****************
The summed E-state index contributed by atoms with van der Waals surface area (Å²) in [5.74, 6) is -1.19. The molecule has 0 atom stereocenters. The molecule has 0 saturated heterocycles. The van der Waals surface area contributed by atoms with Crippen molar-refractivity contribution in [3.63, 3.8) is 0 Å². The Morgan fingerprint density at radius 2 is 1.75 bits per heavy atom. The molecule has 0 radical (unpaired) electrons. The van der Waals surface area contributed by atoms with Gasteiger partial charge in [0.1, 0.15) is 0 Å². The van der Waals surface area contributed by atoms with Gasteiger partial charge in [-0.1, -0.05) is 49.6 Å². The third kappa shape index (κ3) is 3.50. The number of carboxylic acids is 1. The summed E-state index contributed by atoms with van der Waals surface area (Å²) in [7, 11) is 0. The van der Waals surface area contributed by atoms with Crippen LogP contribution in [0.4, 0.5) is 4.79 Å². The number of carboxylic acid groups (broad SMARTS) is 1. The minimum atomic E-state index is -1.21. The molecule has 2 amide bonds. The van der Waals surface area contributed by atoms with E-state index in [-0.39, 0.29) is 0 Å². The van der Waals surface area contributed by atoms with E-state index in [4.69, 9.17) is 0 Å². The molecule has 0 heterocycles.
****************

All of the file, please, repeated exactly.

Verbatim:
The summed E-state index contributed by atoms with van der Waals surface area (Å²) in [5.74, 6) is -1.19. The molecule has 0 atom stereocenters. The molecule has 0 saturated heterocycles. The van der Waals surface area contributed by atoms with Crippen molar-refractivity contribution in [3.63, 3.8) is 0 Å². The Morgan fingerprint density at radius 2 is 1.75 bits per heavy atom. The molecule has 0 radical (unpaired) electrons. The van der Waals surface area contributed by atoms with Gasteiger partial charge in [0.1, 0.15) is 0 Å². The van der Waals surface area contributed by atoms with Gasteiger partial charge in [-0.1, -0.05) is 49.6 Å². The third kappa shape index (κ3) is 3.50. The number of carboxylic acids is 1. The summed E-state index contributed by atoms with van der Waals surface area (Å²) in [7, 11) is 0. The van der Waals surface area contributed by atoms with Crippen LogP contribution in [0.4, 0.5) is 4.79 Å². The number of carboxylic acid groups (broad SMARTS) is 1. The minimum atomic E-state index is -1.21. The molecule has 2 amide bonds. The van der Waals surface area contributed by atoms with E-state index in [-0.39, 0.29) is 0 Å². The van der Waals surface area contributed by atoms with E-state index in [4.69, 9.17) is 0 Å². The molecule has 0 heterocycles.